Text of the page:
>lost their child be able to sue the parent who did not vaccinate in civil court if they or their children are found
    >to be “ground zero” for the community’s outbreak?

    Short answers: 1 – Yes. 2 – Yes. 3 – Yes.

    It’s that simple. If some idiot who drank Jenny effing McCarthy’s koolaid causes the death of my child, I should be allowed to take everything they have. Because they are criminally negligent. I’m not talking about people who are unable to be vaccinated because of age, or immunocompromise, or legitimate allergy. Those people need everyone around them to be vaccinated in order to preserve them. I’m talking about the willfully ignorant who are so incredibly stupid that they believe vaccination is wrong. Because it’s not.

    Uh. So yeah, this is a hot trigger topic for me, obviously.

  11. While Patient Zero is increasingly difficult to pinpoint because of the international nature of our society, most of the recent outbreaks (particularly here in Canada) have been definitively tracked back to a single source. It takes time and hard work, but it’s not impossible to do.

    Even historically speaking, back-tracing the spread of disease has been exceptionally effective in discovering where a contagion originates. They were able to do it in 1907 with Typhoid Mary. The technology available to us now it drastically better than it was then.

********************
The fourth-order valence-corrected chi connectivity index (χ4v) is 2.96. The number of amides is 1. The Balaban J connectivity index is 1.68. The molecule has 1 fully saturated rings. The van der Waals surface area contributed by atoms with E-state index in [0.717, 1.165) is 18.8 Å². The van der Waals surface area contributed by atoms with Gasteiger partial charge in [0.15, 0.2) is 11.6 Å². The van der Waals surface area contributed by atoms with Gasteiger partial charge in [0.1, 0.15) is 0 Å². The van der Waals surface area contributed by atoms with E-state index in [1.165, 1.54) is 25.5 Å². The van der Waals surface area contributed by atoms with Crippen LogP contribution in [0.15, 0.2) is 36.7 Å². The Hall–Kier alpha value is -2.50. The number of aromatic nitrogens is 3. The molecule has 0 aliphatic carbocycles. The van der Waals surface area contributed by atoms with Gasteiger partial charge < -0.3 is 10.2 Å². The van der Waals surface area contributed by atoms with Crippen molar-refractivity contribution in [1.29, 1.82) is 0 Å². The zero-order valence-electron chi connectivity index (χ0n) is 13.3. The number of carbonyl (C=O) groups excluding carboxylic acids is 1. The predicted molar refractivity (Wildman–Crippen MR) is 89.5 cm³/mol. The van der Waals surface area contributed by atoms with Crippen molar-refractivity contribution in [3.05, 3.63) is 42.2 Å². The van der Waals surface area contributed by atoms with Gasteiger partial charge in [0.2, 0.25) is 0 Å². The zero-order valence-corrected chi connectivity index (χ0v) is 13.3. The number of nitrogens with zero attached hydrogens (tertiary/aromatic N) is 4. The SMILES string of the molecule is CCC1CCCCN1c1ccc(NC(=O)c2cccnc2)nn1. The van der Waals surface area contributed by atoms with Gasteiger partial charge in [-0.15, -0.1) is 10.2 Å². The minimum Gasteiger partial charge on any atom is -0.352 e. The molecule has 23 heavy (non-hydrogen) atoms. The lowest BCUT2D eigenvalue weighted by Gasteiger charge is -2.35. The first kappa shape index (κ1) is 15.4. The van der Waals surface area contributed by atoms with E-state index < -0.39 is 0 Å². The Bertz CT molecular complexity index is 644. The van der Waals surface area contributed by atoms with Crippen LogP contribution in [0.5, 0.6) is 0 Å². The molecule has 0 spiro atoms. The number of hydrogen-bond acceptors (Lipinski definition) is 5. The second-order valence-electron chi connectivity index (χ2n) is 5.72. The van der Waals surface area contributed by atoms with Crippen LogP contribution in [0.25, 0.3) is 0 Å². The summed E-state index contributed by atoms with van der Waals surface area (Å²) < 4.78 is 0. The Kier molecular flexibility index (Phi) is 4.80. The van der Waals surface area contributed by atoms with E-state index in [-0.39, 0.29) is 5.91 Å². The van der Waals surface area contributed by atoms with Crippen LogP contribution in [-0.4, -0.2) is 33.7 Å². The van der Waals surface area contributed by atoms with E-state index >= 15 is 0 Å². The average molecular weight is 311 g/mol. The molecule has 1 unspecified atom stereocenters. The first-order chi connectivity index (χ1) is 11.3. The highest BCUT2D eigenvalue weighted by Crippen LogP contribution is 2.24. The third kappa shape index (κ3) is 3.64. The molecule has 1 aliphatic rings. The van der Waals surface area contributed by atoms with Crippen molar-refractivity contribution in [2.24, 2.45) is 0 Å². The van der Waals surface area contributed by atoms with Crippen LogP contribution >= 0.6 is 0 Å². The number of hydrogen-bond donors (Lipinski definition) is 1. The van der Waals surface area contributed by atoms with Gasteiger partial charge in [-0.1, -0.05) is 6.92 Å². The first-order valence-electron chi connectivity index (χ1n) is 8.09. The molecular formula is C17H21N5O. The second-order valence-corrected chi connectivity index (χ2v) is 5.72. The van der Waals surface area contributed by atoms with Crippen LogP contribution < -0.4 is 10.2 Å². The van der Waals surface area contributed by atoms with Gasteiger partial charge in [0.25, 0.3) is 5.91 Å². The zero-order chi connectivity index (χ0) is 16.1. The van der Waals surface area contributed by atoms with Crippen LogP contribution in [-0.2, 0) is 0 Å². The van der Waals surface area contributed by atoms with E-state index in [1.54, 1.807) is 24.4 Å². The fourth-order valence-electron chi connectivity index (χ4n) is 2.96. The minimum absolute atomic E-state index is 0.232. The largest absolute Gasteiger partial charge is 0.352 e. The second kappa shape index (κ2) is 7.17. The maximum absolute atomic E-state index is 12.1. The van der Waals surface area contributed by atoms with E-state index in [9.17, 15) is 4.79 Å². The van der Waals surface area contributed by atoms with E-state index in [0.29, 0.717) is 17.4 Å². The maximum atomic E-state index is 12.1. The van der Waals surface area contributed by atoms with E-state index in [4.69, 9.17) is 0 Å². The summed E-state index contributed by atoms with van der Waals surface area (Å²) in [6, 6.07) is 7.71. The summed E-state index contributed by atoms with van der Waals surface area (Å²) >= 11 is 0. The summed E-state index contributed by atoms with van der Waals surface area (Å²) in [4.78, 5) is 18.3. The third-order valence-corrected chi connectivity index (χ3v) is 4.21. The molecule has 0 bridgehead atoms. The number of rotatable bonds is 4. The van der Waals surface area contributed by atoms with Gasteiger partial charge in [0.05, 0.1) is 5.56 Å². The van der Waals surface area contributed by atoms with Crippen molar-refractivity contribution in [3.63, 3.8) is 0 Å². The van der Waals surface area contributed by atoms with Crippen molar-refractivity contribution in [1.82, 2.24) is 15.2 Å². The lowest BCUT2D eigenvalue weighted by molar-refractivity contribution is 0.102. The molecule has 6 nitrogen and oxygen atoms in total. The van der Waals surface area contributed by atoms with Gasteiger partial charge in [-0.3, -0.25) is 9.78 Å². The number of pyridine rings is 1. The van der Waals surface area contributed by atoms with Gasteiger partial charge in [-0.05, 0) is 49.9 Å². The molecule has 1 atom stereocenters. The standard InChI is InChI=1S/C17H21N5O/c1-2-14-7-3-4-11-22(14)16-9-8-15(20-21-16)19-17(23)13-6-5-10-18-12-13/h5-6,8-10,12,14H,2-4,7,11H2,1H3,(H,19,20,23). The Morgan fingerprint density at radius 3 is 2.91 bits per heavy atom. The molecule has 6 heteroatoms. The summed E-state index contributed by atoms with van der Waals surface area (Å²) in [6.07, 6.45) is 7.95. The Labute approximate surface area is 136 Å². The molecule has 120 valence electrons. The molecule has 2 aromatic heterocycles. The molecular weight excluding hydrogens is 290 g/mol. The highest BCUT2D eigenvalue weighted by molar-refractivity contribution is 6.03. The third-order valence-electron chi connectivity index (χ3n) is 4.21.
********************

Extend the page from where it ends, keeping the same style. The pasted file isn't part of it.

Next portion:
12. Well written article! We have two children both of whom are up to date on their vaccinations. However I do not like to refer to myself as pro-vaccine. There are so many ongoing studies about the benefits and harmful effects of vaccinations just like almost everything else in existence today. I have made the choice to vaccinate since years ago when there were no vaccines so many babies and children died from many illnesses that nowadays can be prevented from simply having a vaccine. Also when it comes to vaccines the evidence points more in the beneficial direction than it do the harmful. Now maybe that will change in the years to come. But for now I will keep my decision to continue to vaccinate!
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  13. Misty Lunceford says:

    It is a tough decision. Where do you draw the line when it comes to one’s child. Both sides have the freedom to choose what is best for their child, but is the risk of not vaccinating and risking exposure worth it in the long run. I think along the line somewhere people forgot the horrors of the past when chicken pox wiped and measles wiped out families. They would have killed to have a vaccine. I will keep my child vaccinated and not the run the risk.

  14. I have to say that I’m kind of stuck in the middle too. While I don’t think it’s right to force people into medical care, and while I do understand that vaccines have cause problems for some select children, I guess it falls to ‘the lesser of two evils’ with me. I’d rather see my children and grandchildren vaccinated, than not. It’s a big scary world out there, when you know there are things that could be floating around that could harm your child. What we also need to remember is that new things are developing all the time.